Canadian Biosafety Handbook: Information On Masks And Respiratory Protection (May 2016)

Ever wonder what the Federal guidelines say on employees having to wear masks or respirators? Take a look at the Canadian Biosafety Handbook, Second Edition, from May 2016. Section 9.1.6 has some pretty interesting information on that subject.

Incidently, thank you to this man, David Dickson, who mentioned the CBH in his speech, even in passing. See 23:10 for him addressing the issue. The original was posted by Angry Albertan. Yes, this brief statement warranted an investigation, and his reference turned out to be accurate.

Note: this is not to make any guarantee that the information in this handbook. Nonetheless, there is some interesting information available here.

2.2 Viruses
Viruses are the smallest of replicating organisms. Their small size (20-300 nm) allows them to pass through filters that typically capture the smallest bacteria. Viruses have no metabolism of their own and redirect existing host machinery and metabolic functions to replicate. Structurally, the simplest viruses consist of nucleic acids enclosed in a protein capsid (nucleocapsid). Enveloped viruses have a more complex structure in which the nucleocapsid is enclosed inside a lipid bilayer membrane; this membrane facilitates the virus’s interaction with the host cell.

Let’s look at this for a moment. Setting aside the issue that epidemiology is a pseudo-science at best, the Canadian Government claims viruses are between 20-300 nm, or nanometers. However, the mask guidelines listed below fall far, far below that standard.

If viruses actually were airborne, then these masks would provide no protection whatsoever. Then again, does this “virus” even exist?

9.1.6 Masks and Respiratory Protection
Safe operational practices and the use of primary containment devices can limit the creation of, and exposure to, infectious aerosols or aerosolized toxins. Surgical masks and many types of dust masks offer little protection from airborne pathogens, infectious aerosols, or aerosolized toxin, but will protect mucous membranes of the nose and mouth from spills and splashes. Masks are not intended to be used more than once. Respirators are used when there is a risk of exposure to aerosolized toxins or infectious aerosols that can be transmitted through the inhalation route. Respirators are divided into two classes: air purifying respirators and atmosphere-supplying respirators. The type of respirator selected will depend on the hazard associated with the particular activity being carried out. Personnel education on airborne hazards and training on respirator selection, fit, inspection, and maintenance are some examples of elements of a workplace respiratory protection program, which is required for any workplace where respirators are used. Where applicable, respiratory protection should conform to standard CSA Z94.4, Selection, Use and Care of Respirators. Respirator Fit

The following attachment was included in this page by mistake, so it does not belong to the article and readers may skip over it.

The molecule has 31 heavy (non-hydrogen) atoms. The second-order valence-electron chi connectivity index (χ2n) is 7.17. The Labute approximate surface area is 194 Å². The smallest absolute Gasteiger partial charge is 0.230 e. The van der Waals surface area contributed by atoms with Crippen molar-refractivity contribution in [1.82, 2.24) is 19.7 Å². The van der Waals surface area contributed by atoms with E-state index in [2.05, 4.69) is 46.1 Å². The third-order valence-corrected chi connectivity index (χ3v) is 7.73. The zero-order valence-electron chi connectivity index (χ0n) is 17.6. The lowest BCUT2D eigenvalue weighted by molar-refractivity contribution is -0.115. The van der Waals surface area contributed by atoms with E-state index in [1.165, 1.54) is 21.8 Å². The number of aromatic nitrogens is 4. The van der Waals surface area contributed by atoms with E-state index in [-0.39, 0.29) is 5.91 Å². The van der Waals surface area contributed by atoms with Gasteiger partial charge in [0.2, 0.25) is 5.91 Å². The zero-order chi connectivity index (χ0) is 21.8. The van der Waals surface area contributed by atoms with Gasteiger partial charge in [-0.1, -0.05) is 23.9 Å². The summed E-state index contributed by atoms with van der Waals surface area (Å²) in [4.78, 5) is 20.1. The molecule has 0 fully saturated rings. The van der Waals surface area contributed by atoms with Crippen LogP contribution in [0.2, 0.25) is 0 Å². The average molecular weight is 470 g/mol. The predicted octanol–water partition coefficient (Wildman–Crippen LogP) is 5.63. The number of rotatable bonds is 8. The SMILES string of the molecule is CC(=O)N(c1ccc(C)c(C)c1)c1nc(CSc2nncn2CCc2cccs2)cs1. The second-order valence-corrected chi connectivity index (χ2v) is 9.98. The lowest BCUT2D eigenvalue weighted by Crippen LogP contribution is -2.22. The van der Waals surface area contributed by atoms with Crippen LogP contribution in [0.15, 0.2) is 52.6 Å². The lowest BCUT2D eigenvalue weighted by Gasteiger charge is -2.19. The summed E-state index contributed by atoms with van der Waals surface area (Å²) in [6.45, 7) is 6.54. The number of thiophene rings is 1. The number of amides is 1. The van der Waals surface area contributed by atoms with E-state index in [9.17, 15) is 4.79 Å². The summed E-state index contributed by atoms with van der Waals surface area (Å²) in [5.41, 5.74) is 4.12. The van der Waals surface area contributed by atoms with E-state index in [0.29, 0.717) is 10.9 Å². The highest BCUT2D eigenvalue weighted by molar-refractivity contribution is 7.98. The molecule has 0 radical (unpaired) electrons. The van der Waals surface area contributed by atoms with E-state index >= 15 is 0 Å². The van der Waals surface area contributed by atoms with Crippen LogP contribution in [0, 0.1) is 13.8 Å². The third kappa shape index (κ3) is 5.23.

All respirators need to fit properly in order to function as intended. Some types of respirators require a seal between the apparatus and the wearer’s face in order to provide adequate protection. Using the wrong respirator or misusing one can be as dangerous as not wearing one at all. The respirator should be individually selected and fitted to the operator’s face, and fit tested for its seal. Facial hair, imperfections of the skin, cosmetics, and changes in a person’s weight can affect respirator fit. Most jurisdictions within Canada currently require qualitative or quantitative fit-testing to be conducted to demonstrate proper fit for the selected respirator(s) before an individual carries out any activities that require respiratory protection. In addition, standard CSA Z94.4, Selection, Use, and Care of Respirators, requires that an employer take reasonable precautions to verify that an individual is medically cleared to wear a respirator. Proper use and care of respiratory protection equipment is a core component of the training program in workplaces where respirators are used. Air Purifying Respirators